Personally, I’m in the process of designing a walkway that leads from our curb to our front porch. I’ve already laid cardboard down throughout the area to kill the grass and suppress the weeds. This weekend, we’ll tackle the backbreaking task of lugging all the pavers home to create a stunning pathway to add to our home’s curb appeal.

4. Pea Gravel

Pea gravel is another of the cheapest hardscape material to use, which ranges from about $6-$10 per square foot. This material consists of earth-toned, flat, loose stones that are about the size of a pea. They help give your landscape a quaint look like no other.

This gravel makes the perfect DIY hardscaping project because they are simply gravel pieces, meaning there’s nothing to install. Simply drop the stones where you want them, then stand back and admire the view. Pea gravel can last a lifetime if cared for correctly.

Although pea gravel can give your yard a soft, unique look, there are some disadvantages to using it as part of your hardscape:

  • Unleveled – Because they are stones, they aren’t leveled, so it’s not the best surface for patio furniture
  • Messy – Over time, the gravel tends to get scattered around from wind and human error, making a bit of a mess in your yard
  • Weeds – Yes, weeds can start to grow under the stones, so be sure to put down layers of cardboard in the area before dropping the pea gravel

5. Stones

Although a bit more expensive than the others on this list, stones are still a cheap choice for creating hardscapes. The cost is about $14-$28 per square foot because each individual stone must be extracted so the lot of them can be shaped together in the style you want.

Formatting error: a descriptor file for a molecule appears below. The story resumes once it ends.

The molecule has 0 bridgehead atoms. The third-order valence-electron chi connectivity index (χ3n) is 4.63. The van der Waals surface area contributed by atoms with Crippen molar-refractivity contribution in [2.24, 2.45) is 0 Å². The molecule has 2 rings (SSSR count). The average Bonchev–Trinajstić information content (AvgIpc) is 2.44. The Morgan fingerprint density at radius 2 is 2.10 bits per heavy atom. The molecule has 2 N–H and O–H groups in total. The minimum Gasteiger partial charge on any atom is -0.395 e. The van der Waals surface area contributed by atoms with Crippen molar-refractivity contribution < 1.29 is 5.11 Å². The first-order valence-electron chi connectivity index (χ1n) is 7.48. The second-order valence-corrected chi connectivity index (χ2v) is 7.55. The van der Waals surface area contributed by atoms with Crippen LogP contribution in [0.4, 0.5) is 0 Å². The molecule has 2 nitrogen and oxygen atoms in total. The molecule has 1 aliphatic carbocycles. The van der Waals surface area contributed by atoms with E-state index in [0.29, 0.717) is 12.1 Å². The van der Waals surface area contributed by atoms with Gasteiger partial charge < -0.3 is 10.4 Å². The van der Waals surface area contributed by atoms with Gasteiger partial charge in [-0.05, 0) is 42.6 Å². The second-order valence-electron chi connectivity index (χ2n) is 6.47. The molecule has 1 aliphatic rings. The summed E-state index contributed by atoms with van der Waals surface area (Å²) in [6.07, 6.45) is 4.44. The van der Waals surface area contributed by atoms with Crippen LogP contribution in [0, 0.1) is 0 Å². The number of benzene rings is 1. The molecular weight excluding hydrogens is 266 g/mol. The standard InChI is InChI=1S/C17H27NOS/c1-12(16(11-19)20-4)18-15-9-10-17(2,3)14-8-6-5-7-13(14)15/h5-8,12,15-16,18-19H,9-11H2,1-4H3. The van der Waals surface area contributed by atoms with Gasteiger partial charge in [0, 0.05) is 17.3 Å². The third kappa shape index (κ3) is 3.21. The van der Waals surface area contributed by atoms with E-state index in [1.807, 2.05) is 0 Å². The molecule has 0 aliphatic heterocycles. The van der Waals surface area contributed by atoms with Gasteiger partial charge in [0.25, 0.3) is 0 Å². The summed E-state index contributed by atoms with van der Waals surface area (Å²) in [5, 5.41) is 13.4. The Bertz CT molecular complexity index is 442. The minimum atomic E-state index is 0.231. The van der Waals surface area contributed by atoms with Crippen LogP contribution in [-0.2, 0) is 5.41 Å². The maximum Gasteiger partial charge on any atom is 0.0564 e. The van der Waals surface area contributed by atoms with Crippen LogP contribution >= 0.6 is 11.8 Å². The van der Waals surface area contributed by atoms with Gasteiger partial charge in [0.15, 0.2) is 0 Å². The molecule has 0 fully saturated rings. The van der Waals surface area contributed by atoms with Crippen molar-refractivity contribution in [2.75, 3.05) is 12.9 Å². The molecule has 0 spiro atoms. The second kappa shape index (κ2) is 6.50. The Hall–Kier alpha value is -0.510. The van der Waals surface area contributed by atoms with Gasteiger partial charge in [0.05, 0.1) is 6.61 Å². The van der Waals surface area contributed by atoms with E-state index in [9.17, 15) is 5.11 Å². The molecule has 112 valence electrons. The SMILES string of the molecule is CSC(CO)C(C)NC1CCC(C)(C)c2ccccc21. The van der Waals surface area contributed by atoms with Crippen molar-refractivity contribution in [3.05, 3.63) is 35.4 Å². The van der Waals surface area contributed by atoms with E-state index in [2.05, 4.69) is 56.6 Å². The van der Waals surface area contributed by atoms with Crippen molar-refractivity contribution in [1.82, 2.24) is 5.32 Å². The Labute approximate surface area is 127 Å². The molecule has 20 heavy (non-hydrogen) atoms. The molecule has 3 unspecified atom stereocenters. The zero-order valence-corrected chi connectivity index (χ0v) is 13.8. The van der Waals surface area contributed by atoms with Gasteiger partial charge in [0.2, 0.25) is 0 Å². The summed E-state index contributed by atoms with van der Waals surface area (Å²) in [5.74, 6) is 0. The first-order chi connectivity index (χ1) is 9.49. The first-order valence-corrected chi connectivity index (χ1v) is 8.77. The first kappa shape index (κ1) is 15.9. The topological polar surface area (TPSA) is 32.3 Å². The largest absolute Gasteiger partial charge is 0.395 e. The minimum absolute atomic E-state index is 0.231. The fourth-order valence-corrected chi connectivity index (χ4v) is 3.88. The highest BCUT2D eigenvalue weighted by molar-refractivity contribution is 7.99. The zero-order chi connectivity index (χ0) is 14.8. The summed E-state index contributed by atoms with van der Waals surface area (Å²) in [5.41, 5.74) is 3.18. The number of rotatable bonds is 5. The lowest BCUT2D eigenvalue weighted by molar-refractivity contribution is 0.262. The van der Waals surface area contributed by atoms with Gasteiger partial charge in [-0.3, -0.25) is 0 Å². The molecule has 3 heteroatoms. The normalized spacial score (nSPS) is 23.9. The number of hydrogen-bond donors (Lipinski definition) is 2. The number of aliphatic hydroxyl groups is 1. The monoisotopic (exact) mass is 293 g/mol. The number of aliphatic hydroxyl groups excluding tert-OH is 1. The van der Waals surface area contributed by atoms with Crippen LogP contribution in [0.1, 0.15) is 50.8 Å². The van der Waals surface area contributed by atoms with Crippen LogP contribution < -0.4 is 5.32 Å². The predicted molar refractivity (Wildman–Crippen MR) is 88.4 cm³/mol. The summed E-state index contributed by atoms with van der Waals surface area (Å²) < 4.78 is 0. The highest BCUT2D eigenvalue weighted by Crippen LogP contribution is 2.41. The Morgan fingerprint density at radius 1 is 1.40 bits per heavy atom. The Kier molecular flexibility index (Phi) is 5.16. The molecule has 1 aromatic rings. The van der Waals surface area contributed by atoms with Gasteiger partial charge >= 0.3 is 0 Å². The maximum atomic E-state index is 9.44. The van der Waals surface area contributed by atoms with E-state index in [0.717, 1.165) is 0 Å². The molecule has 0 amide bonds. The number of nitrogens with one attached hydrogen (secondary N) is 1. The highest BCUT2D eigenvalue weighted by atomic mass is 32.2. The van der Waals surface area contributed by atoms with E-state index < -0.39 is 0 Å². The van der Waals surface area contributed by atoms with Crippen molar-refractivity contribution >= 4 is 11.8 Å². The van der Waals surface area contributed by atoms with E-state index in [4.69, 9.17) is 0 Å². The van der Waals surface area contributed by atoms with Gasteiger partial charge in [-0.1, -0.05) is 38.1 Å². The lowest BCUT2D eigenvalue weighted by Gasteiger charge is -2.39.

Some of the most common stone materials used in landscapes include:

  • Bluestone
  • Flagstone
  • Limestone
  • Slate

Stone requires very little maintenance and can last for many years. Just keep it weeded and swept and you’re good to go. For tough stains, scrub the service with bleach and water for a good, deep cleaning.

This material is hard to break or destroy and it doesn’t erode with time. However, if a couple of your stones do get broken, you can replace them separately instead of replacing an entire walkway or other structure. If you’re planning a DIY hardscape project, keep in mind that stones can be very bulky, heavy and hard to install if you don’t have experience.

6. Wood

Wood is my all-time favorite choice of materials for hardscaping. It gives the yard the natural feel of being in the woods while bringing out your landscape’s natural beauty. The material provides a warm feeling while bringing a little softness to your yard. Plus, it blends in very well with softscapes.

The costs of wood vary greatly, depending on the type you choose. Here are some of the common types of wood used to create hardscape designs:

  • Cedar – This softwood is a native of the West Coast. So, not only is cedar commonly used there, but it’s also pretty cheap there because the supply beats the demand. One drawback is that it tends to show dings, wear and tear.
  • Douglas Fir – Although redwood and ipe are simply magnificent looking, Douglas fir can be just as alluring, but at a cheaper price. Use preservatives to treat it to prevent mold, rot and termites.
  • Ipe – This hardwood is absolutely beautiful and looks a lot like teak. However, it’s much less costly. Ipe is long-lasting and easy to maintain.
  • Pine – This is a softwood that may warp if the planks are not cured first for several months. Treat pine with preservatives to prevent termites and other wood-eating bugs from chowing down on it and to prevent rapid deterioration.
  • Redwood – This hardwood lasts a long time and won’t split or warp. Redwood needs to be treated or its orange-like color will start to fade and eventually turn to a silvery gray.

About THE AUTHOR

Kiesha Joseph

Kiesha Joseph

Kiesha Joseph is an avid gardener dedicated to simple urban gardening on a budget. She enjoys sharing her Zone 9B Inland Empire, California experiences, as well as inexpensive DIY landscaping techniques. She loves experimenting in the garden, even if the project seems to be a failure. According to her, she does not learn from her successes. She learns from her failures. And that’s why she is determined to keep experimenting.

Read more about Kiesha Joseph